Coming up on MHP, Martin O’Malley throws his hat in the ring. A former governor of Maryland and former mayor of Baltimore, O’Malley is expected to announce his candidacy for the Democratic presidential nomination Saturday morning. Lesser-known than Democratic frontrunner Hillary Clinton, O’Malley is fashioning himself as the populist, liberal alternative. On paper, he has the progressive chops to back it up – as governor he abolished the death penalty and supported same-sex marriage. But critics familiar with his mayoral tenure argue otherwise.
As mayor of Baltimore from 1999 to 2007, O’Malley implemented a zero-tolerance policy on crime. In 2005, Baltimore made more than 100,000 arrests in a city of with a population of 640,000. The arrest rate prompted lawsuits from the ACLU and the NAACP. One Baltimore-based group, Baltimore Bloc, plans to protest his announcement, claiming he is partly responsible for the unrest in the city over Freddie Gray’s death. We’ll take a look at his record, and whether it could threaten his candidacy.
And, The Supreme Court will hear a case that could change how states define their voting districts. Currently, voting districts are divvied up based on Census data, which accounts for every person in the country. But conservative group Project on Fair Representation is seeking to redefine the “one person, one vote” principle, arguing that districts should actually be based on the number of people eligible to vote – excluding minors and undocumented immigrants from consideration of the area’s total population. The court’s ruling could drastically change the electoral landscape and could particularly affect Latino communities.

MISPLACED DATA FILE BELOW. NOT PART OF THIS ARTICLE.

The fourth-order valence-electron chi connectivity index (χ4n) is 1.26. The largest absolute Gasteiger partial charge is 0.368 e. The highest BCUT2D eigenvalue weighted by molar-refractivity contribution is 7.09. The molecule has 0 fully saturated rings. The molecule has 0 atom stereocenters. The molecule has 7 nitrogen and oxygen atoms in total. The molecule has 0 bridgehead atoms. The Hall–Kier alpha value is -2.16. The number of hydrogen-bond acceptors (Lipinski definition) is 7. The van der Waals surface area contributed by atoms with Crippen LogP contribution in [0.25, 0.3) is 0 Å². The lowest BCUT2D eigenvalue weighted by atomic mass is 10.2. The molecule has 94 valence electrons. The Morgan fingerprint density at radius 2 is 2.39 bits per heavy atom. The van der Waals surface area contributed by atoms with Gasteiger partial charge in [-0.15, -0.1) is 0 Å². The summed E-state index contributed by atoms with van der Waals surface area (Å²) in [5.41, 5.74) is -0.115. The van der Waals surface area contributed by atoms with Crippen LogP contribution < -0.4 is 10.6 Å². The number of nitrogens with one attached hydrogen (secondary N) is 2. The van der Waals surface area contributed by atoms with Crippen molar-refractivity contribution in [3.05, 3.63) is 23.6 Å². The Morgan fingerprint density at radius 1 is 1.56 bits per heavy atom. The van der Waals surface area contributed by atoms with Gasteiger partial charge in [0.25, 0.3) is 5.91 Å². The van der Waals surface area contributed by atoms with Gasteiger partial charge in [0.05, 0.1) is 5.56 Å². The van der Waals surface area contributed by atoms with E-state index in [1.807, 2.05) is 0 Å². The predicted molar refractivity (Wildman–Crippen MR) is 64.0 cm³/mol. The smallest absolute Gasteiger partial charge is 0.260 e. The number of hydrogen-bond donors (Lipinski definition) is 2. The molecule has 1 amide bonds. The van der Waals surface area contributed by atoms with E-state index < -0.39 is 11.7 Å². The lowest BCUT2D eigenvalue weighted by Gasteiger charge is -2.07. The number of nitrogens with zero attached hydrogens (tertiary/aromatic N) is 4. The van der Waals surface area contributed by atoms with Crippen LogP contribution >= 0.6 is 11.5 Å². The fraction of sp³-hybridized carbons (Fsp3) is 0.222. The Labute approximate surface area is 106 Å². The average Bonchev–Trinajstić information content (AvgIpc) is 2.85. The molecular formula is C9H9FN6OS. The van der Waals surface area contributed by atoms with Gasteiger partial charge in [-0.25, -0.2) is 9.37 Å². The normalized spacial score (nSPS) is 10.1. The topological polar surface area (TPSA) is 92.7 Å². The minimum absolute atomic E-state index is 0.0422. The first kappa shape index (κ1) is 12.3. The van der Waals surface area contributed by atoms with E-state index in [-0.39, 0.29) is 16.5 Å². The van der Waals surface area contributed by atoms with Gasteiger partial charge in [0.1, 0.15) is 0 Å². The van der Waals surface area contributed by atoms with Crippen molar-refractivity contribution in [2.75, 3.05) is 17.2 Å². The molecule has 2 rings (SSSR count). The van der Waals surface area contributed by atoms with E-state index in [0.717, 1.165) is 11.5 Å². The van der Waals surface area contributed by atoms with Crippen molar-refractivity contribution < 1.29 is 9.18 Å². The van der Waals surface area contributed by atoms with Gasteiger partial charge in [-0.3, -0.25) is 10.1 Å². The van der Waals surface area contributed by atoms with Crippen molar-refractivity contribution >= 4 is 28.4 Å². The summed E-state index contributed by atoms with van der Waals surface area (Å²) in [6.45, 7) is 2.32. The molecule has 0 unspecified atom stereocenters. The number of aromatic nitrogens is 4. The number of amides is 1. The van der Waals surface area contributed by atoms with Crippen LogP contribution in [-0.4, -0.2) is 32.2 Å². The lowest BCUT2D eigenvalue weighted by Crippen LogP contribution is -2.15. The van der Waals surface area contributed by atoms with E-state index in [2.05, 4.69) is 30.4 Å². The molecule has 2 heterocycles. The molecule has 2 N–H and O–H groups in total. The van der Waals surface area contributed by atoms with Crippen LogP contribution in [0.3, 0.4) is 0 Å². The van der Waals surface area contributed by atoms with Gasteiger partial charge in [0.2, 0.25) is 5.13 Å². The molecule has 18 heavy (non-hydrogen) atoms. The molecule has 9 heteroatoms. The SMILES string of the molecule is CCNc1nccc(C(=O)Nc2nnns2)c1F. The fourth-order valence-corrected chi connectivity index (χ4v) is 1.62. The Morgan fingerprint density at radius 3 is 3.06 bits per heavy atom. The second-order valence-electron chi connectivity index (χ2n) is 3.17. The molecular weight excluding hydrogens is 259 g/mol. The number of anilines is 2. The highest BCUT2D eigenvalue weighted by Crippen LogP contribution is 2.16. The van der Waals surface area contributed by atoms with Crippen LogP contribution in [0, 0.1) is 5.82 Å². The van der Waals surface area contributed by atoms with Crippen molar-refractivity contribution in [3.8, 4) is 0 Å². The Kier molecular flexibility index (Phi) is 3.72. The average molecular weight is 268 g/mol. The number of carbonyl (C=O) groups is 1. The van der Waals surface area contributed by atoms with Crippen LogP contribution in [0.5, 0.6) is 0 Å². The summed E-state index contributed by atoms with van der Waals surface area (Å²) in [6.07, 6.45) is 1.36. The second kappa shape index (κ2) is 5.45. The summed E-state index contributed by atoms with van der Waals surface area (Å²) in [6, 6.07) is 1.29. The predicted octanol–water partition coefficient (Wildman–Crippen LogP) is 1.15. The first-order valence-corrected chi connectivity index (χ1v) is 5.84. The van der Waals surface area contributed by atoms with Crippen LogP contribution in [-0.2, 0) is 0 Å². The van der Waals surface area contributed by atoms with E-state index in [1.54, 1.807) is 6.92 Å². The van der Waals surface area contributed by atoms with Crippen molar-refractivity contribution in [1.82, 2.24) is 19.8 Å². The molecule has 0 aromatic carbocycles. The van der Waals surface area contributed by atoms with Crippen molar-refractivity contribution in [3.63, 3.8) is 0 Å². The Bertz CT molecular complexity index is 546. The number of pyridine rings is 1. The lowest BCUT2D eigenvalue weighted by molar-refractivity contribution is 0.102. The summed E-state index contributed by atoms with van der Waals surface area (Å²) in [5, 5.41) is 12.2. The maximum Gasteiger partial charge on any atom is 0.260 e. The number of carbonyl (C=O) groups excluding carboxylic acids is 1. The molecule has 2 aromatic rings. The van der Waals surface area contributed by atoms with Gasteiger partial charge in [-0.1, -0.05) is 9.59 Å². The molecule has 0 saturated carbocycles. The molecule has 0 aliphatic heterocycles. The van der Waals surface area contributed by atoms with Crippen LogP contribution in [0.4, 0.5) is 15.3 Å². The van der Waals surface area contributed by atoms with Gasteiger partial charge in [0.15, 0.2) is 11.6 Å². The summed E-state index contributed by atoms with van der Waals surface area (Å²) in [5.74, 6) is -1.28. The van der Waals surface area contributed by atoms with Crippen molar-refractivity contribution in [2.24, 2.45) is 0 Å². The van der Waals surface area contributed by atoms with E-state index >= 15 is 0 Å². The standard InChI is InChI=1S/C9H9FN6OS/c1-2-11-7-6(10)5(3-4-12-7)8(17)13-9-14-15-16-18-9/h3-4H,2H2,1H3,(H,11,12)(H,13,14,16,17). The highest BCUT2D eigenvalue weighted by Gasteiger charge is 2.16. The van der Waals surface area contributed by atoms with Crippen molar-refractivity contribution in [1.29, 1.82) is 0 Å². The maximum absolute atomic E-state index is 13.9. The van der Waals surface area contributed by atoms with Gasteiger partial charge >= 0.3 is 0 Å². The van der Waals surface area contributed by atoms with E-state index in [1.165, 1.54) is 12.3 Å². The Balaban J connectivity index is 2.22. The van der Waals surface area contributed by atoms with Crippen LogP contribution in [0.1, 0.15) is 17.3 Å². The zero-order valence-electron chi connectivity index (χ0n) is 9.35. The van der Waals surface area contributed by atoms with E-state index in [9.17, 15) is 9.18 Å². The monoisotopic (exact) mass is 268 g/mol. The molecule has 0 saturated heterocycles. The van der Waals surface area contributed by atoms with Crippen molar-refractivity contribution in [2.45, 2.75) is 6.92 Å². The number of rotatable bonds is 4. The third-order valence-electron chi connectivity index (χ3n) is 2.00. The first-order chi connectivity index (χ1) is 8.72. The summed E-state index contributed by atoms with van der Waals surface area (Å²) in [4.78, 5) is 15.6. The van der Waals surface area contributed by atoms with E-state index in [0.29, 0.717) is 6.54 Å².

Joining Melissa Harris-Perry for all things election are:
- Amy Goodman, host and executive producer of Democracy Now!
- Marcus Mabry, editor-at-large at The New York Times
- Richard Kim, executive editor at TheNation.com
- Matt Welch, editor-in-chief at Reason Magazine
- Dale Ho, director of the ACLU’s Voting Rights Project
Then, scandal rocks FIFA. Fourteen people – nine FIFA officials and five corporate executives – will face charges including racketeering, money laundering, and fraud. Attorney General Loretta Lynch announced the charges Wednesday, and noted just how deep the corruption goes. "It spans at least two generations of soccer officials who, as alleged, have abused their positions of trust to acquire millions of dollars in bribes and kickbacks. And it has profoundly harmed a multitude of victims,” Lynch said in her statement. The investigation alleges that countries were encouraged to bribe officials for votes for hosting the World Cup. The Swiss Government announced that it will investigate officials who voted in the 2018 and 2022 World Cup bids. Dave Zirin, sports editor for The Nation and Mike Geddes, director of streetfootballworld USA, join the panel.
Plus, a march for justice in Cleveland, the world’s largest family reunion, a tribute to Joan of Arc, and more.